This recipe is for 1 steak but the amount of the marinade/sauce can easily be adjusted for making more.
- 1 New York Strip steak (6-8oz)
- 2 tablespoons soy sauce
- 2 tablespoons Worcestershire sauce
- 1 tablespoon olive oil
- 1 tablespoon red wine vinegar
- 1/4 teaspoon garlic powder
Total time: 40 min – Prep time: 35 min – Cook time: 5 min – Serves: 1 people
Whisk together all ingredients except steak in a bowl or cup and place in a ziploc bag. Add steak to the mixture and let marinate in the fridge for at least a half hour. If you can let it sit overnight in the fridge – even better! But if you’re in a hurry, let it at least soak up that flavor for little while.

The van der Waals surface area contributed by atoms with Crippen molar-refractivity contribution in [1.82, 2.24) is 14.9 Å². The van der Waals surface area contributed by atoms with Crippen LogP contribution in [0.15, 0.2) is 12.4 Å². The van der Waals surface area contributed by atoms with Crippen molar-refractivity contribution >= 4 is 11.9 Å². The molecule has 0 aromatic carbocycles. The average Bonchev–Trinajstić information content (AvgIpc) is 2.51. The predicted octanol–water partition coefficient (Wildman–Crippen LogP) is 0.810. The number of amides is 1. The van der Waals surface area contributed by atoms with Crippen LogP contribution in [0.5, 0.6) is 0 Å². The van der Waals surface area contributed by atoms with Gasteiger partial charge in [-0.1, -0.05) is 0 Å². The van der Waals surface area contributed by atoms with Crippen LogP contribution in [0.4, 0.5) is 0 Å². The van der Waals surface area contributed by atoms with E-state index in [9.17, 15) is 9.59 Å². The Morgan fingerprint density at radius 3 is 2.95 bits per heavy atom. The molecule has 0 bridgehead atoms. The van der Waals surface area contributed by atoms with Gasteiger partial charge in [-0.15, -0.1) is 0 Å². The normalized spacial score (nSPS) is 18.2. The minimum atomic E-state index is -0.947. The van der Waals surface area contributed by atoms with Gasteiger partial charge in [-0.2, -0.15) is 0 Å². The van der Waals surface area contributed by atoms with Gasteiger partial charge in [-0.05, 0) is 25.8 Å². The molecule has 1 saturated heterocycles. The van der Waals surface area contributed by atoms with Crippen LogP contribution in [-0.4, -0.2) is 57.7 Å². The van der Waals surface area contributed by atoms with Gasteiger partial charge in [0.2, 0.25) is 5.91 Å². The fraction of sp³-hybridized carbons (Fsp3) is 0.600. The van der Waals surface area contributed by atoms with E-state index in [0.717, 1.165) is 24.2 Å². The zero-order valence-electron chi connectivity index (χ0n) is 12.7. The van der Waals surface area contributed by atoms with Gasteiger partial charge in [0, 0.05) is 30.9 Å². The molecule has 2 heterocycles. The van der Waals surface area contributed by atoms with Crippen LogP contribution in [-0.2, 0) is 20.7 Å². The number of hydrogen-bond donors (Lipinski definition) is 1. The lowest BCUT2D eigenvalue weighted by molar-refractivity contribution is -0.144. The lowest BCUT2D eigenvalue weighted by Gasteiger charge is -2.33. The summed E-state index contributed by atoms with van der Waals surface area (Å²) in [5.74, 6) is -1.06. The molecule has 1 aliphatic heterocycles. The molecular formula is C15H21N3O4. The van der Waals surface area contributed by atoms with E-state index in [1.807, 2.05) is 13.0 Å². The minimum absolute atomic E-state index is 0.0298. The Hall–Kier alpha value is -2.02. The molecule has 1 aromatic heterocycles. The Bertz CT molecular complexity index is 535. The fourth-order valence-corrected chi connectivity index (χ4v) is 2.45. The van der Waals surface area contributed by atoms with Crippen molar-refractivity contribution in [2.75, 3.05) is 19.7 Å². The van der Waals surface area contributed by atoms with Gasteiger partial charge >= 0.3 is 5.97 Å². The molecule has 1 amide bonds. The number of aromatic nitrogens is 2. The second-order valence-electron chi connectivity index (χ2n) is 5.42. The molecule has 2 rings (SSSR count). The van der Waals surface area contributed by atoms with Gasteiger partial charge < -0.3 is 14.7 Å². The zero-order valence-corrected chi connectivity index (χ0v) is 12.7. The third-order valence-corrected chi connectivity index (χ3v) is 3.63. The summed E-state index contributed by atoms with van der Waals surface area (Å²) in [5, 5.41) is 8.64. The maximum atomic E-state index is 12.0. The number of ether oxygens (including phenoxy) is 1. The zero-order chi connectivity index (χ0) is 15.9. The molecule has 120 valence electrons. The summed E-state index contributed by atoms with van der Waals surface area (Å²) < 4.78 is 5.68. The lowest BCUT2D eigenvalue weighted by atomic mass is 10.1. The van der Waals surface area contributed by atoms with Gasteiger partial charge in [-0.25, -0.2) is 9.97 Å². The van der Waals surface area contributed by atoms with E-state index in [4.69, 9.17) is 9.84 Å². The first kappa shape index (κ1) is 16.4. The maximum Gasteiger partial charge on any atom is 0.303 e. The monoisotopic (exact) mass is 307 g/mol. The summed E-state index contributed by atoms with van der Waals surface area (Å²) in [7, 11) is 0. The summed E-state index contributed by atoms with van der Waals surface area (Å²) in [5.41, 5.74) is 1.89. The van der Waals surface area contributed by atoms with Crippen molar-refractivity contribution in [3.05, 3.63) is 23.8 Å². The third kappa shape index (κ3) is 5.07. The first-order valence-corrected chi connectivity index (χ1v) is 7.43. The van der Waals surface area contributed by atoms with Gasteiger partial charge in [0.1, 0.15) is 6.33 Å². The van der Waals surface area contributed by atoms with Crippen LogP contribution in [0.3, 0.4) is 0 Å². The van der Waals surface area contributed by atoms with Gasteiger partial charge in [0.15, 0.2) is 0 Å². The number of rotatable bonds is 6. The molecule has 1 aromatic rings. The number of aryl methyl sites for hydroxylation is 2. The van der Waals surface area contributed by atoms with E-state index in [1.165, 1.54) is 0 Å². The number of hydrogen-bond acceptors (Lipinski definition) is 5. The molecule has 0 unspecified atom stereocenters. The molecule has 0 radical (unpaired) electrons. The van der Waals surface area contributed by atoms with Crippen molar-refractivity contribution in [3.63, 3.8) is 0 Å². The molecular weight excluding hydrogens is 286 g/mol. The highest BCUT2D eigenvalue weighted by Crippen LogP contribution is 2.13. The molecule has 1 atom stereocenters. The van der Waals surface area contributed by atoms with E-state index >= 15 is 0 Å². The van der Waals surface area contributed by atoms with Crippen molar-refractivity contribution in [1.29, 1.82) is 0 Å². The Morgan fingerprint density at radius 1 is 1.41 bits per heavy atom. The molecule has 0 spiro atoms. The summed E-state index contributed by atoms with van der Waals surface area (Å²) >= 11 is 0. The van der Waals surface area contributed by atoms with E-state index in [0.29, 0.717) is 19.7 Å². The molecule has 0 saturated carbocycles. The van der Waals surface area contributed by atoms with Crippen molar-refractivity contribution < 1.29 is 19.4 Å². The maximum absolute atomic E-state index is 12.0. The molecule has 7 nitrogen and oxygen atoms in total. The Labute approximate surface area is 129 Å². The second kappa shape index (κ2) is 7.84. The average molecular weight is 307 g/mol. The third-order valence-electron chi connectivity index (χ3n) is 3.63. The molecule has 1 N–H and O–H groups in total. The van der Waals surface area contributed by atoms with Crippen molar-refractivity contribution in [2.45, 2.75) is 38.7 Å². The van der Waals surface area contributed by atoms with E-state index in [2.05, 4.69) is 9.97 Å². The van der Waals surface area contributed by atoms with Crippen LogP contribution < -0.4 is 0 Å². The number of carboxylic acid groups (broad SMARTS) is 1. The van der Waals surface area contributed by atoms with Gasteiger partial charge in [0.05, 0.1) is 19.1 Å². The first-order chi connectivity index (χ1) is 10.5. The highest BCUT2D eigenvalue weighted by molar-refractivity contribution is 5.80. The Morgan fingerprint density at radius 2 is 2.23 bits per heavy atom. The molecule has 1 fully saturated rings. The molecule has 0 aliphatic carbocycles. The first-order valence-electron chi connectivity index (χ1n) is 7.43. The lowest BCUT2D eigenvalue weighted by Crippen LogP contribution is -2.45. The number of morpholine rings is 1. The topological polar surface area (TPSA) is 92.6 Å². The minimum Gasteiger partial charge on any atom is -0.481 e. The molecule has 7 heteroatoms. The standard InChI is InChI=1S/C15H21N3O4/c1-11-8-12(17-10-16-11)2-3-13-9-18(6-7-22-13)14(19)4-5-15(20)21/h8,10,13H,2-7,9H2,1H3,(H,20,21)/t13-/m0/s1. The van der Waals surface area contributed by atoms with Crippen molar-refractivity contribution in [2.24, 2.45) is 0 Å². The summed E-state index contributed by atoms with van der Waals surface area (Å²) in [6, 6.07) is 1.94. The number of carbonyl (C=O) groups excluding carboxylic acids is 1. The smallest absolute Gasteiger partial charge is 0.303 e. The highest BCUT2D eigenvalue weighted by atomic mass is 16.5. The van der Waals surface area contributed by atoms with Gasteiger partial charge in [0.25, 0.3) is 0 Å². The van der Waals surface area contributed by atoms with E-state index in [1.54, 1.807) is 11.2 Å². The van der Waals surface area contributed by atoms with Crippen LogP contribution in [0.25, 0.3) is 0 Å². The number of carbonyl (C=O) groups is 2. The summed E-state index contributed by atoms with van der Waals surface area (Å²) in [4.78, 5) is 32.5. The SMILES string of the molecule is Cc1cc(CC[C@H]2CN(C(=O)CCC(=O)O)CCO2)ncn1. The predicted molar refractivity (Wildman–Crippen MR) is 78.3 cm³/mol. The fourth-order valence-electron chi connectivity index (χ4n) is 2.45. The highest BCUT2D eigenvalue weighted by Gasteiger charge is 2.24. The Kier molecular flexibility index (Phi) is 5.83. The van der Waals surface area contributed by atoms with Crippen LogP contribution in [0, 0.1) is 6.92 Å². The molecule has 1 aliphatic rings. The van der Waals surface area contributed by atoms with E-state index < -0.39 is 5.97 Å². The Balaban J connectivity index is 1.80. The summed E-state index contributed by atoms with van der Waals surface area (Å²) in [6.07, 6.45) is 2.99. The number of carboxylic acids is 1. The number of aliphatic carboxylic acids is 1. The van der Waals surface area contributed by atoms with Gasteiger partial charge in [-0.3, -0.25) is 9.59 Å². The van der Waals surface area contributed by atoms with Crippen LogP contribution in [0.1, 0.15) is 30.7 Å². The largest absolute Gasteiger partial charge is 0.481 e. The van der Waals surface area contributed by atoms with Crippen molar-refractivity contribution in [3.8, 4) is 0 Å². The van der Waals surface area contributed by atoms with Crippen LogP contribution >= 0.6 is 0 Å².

Preheat your George Foreman Grill or other indoor contact grill for at least 5 minutes with the lid closed. Use high setting if you have it. Add steak and close lid. Grill steak for 4-7 minutes of medium-rare doneness. Grill 6-9 minutes for medium doneness. (Really thin steaks may take as little as 2-3 minutes for medium rare. Be sure to check depending on your grill and steak size.) Turn steak 1/4 turn if desired for cross grill marks.
New York Strip Steak
New York strip steak (also called NY strip, strip steak, strip loin, top loin steak, among many other names) is a classic and popular cut of beef that requires little more than some simple seasonings to cook up quickly for an easy and delicious better-than-restaurant quality weeknight steak dinner. Searching for the ultimate New York strip steak recipe? You've come to the right place &mdash but first, some important cooking tips.
What is a New York strip steak?